Michael Musto's New York Obsession (2008)

That elaborately sandy epic Lawrence of Arabia won seven Oscars, but kindly get it away from me. That burn-victim bonanza The English Patient was similarly showered with honors, but I'd rather have my legs waxed than ever have to sit through even the opening credits again. Quality filmmaking simply isn't for me—not when I can enjoy a good, old, rotten piece of crap that doesn't exhibit any threat of redeeming quality to bring it down in my lowbrow estimation.

I'm not even talking about Russ Meyer flicks and other B gems that tried to be bad and succeeded enjoyably. I'm talking about movies that actually thought they were achieving something, but failed miserably because of too little vision or too much cocaine. I'm talking about the Burt Bacharach musical of Lost Horizon, the Tony Curtis thriller The Manitou (about a woman who becomes pregnant on her neck with the spirit of a Native American medicine man), I'm talking Mahogany! I find there's something so reassuring about the sight of major talents seeming so lost and delusional that they don't even realize their careers will be instantly decimated when this pile of marvelous manure is foisted on an audience (albeit an audience of two).

My friends and I even get together for ritualized viewings of these bombs—things like The Oscar (which didn't win any) and Boom! (even the title sounds nuclear). Obsessive film critic Dennis Dermody supplies some of the tapes, but I also find three neighborhood video stores to be gold mines of schlock mess-terpieces. The 6 St. Marks Place branch of Kim's (505-0311) boasts a healthy array of smelly curios that'll have you puking and cheering at the same time. The best/worst of the bunch is Myra Breckenridge, an inept adaptation of Gore Vidal's sex-change novel and "as bad as any movie ever made," according to Leonard Maltin, who was actually being kind. (Still, I've seen it about seven times.) If you're not horrified enough by that one, please rent Night of the Lepus, with Janet Leigh terrorized by 150-pound hormonal rabbits, or anything with Jill Clayburgh!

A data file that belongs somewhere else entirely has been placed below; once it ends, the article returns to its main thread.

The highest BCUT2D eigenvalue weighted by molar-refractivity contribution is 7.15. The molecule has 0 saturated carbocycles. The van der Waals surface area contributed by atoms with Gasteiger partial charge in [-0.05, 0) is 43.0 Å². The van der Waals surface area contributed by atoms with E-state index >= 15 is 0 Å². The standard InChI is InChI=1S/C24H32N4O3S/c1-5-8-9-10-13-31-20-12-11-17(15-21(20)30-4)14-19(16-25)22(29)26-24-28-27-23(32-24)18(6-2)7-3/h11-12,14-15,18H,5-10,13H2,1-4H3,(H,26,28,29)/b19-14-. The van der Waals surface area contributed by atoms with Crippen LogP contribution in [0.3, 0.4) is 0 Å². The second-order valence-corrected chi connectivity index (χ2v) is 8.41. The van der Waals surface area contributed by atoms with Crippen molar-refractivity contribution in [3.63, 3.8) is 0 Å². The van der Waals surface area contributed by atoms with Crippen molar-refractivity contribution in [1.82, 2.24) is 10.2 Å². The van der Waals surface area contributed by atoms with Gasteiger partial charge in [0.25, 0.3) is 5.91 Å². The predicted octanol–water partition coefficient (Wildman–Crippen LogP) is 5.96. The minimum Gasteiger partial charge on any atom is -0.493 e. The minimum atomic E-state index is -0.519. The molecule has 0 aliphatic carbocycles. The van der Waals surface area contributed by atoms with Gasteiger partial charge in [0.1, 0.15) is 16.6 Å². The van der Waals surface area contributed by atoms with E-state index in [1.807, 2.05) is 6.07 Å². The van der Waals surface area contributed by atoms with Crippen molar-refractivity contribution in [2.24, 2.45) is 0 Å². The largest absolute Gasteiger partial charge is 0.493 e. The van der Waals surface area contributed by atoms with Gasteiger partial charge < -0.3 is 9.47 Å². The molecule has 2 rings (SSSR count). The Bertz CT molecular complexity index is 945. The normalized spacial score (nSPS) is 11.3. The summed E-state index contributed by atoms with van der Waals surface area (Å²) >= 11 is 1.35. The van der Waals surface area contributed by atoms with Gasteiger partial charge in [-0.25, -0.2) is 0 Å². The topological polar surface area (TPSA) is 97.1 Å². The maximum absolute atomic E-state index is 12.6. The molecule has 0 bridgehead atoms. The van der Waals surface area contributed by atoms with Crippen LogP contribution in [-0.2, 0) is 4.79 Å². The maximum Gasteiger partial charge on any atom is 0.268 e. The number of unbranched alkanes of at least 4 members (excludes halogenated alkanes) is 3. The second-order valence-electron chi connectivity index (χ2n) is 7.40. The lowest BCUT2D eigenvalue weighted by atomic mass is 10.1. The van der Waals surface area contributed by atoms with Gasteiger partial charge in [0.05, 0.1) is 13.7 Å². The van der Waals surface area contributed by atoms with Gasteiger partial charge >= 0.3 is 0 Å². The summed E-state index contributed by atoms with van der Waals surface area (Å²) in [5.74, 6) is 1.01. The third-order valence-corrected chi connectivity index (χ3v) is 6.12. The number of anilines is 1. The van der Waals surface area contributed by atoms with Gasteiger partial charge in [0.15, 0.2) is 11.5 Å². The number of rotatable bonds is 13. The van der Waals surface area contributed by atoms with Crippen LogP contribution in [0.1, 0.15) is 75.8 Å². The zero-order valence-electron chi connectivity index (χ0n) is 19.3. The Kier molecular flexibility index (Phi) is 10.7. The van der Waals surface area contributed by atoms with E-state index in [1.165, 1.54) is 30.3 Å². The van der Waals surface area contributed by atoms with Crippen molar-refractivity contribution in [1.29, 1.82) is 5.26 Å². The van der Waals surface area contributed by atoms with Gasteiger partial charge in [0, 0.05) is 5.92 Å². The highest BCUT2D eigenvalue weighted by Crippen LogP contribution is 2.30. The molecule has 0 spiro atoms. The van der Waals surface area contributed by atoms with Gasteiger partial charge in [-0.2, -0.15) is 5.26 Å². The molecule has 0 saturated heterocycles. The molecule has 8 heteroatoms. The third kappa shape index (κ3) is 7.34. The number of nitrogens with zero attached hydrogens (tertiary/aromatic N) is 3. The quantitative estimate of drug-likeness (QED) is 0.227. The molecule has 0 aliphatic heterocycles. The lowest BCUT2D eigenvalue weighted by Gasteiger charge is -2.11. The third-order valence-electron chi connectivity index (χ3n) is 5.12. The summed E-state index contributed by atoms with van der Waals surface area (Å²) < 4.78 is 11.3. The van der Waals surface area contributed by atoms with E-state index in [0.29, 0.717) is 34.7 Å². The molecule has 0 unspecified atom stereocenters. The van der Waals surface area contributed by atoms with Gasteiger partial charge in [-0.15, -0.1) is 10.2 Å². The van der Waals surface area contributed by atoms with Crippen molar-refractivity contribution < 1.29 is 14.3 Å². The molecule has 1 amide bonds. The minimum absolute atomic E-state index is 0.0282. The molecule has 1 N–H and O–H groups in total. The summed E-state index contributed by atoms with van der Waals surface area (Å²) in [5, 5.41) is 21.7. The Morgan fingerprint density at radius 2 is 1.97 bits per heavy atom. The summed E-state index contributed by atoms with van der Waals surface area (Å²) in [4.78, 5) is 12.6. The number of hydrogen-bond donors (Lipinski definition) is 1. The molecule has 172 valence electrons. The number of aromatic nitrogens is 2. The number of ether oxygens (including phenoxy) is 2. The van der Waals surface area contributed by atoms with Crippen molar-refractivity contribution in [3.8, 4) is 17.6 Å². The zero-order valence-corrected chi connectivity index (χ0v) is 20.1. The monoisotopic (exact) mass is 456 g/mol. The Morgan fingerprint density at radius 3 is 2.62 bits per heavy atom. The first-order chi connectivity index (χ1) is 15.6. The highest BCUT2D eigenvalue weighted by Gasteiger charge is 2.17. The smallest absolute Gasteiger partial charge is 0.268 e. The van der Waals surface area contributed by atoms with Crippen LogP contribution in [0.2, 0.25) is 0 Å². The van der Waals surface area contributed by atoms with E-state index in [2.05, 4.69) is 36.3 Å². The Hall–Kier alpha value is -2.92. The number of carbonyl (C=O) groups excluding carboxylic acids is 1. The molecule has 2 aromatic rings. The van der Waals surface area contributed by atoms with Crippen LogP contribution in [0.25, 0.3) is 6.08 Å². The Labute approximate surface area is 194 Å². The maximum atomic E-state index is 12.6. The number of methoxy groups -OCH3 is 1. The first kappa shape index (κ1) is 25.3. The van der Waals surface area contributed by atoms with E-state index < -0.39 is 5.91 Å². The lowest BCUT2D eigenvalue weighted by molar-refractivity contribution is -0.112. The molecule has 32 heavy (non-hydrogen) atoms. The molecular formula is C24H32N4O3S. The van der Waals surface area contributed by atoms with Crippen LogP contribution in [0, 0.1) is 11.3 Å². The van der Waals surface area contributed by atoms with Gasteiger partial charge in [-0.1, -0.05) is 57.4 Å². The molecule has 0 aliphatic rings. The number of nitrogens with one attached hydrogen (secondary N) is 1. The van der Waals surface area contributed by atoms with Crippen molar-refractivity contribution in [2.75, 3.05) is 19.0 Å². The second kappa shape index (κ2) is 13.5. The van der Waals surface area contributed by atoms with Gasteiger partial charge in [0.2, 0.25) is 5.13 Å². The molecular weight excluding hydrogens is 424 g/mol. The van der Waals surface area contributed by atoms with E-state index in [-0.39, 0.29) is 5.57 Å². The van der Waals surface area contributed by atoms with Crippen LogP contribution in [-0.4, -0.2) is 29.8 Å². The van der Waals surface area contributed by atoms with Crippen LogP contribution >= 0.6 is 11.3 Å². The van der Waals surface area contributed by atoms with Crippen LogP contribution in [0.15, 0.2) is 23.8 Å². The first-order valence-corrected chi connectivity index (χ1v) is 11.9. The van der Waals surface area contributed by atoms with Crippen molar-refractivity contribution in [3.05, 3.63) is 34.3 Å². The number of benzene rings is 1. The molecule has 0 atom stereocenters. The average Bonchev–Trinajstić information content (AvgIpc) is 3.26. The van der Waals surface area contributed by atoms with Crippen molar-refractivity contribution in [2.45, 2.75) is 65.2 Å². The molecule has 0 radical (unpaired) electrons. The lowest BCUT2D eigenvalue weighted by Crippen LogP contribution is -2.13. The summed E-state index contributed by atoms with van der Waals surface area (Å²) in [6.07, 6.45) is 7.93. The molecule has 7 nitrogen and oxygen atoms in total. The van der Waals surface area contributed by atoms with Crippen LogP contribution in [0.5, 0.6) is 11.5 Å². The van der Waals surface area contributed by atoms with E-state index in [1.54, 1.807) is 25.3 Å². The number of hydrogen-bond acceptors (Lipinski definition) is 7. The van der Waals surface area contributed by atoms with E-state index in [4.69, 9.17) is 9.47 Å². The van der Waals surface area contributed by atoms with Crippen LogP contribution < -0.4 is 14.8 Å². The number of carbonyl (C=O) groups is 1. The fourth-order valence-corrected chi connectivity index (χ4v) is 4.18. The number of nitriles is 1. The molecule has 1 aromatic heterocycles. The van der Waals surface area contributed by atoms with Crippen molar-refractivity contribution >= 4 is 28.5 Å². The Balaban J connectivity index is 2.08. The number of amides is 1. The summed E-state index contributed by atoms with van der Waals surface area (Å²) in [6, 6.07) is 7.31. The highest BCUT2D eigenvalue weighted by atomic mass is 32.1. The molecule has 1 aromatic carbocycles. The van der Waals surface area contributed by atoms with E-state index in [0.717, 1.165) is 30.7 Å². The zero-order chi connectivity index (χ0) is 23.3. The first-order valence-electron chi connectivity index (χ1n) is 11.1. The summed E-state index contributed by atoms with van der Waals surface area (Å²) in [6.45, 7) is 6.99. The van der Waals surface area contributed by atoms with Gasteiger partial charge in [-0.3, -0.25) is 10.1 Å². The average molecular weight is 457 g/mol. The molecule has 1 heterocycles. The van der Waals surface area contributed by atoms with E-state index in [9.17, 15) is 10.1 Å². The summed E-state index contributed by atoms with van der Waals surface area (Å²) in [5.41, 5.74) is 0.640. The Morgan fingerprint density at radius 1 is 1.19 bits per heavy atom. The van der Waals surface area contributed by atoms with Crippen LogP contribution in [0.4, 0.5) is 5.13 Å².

TLA Video (52 West 8th Street, 228-8282) has some of the same wonderfully dubious choices, plus that immortal Al Pacino clunker Revolution ("Da British are cummin'!"); Dinner at Eight (no, not the Harlow classic—the TV version with Lauren Bacall and Harry Hamlin); and Oh Dad, Poor Dad, Mama's Hung You in the Closet and I'm Feeling So Sad, a labored farce starring Rosalind Russell as a dragon lady who hasn't gotten around to throwing out her dead husband. The title is way longer than my review: Bleccccch!

Tower Video (383 Lafayette Street, 505-1166) is equally well-stocked with turds, everything from Las Vegas Hillbillys (which makes Hee-Haw look like L'Humanité) to A Star Is Born (the Barbra version, putrefied by her bad perm, hideous outfits, and funky chicken dance). And don't think Z movies have to be restricted to old chestnuts either; failure knows no time frame. Tower also menaces with relatively recent tax write-offs like '93's very sour The Pickle and last year's Breakfast of Champions, which totally spoils your appetite for lunch.

Of course, when I'm craving to see something lousy on a bigger screen, I go to Film Forum (209 West Houston Street, 727-8110), where they primarily dedicate themselves to esteemed art films, but are not averse to showing the occasional stink bomb for diversity's sake. Cineastes can shove stuff like Akira Kurosawa's Ran up their tight butts—I'm hopelessly drawn to the likes of Skidoo, an LSD comedy that culminates in a psychedelic trash-can ballet that has to be seen to be disbelieved. And I will always be grateful for Film Forum's double bill of The Naked Kiss, in which bald prostitute Constance Towers helps disabled children put on a musical, and Who Killed Teddy Bear?, with Sal Mineo as a Peeping Tom who roams Times Square and strangles disco hostesses. Actually, that last one was kind of good—get it away from me!


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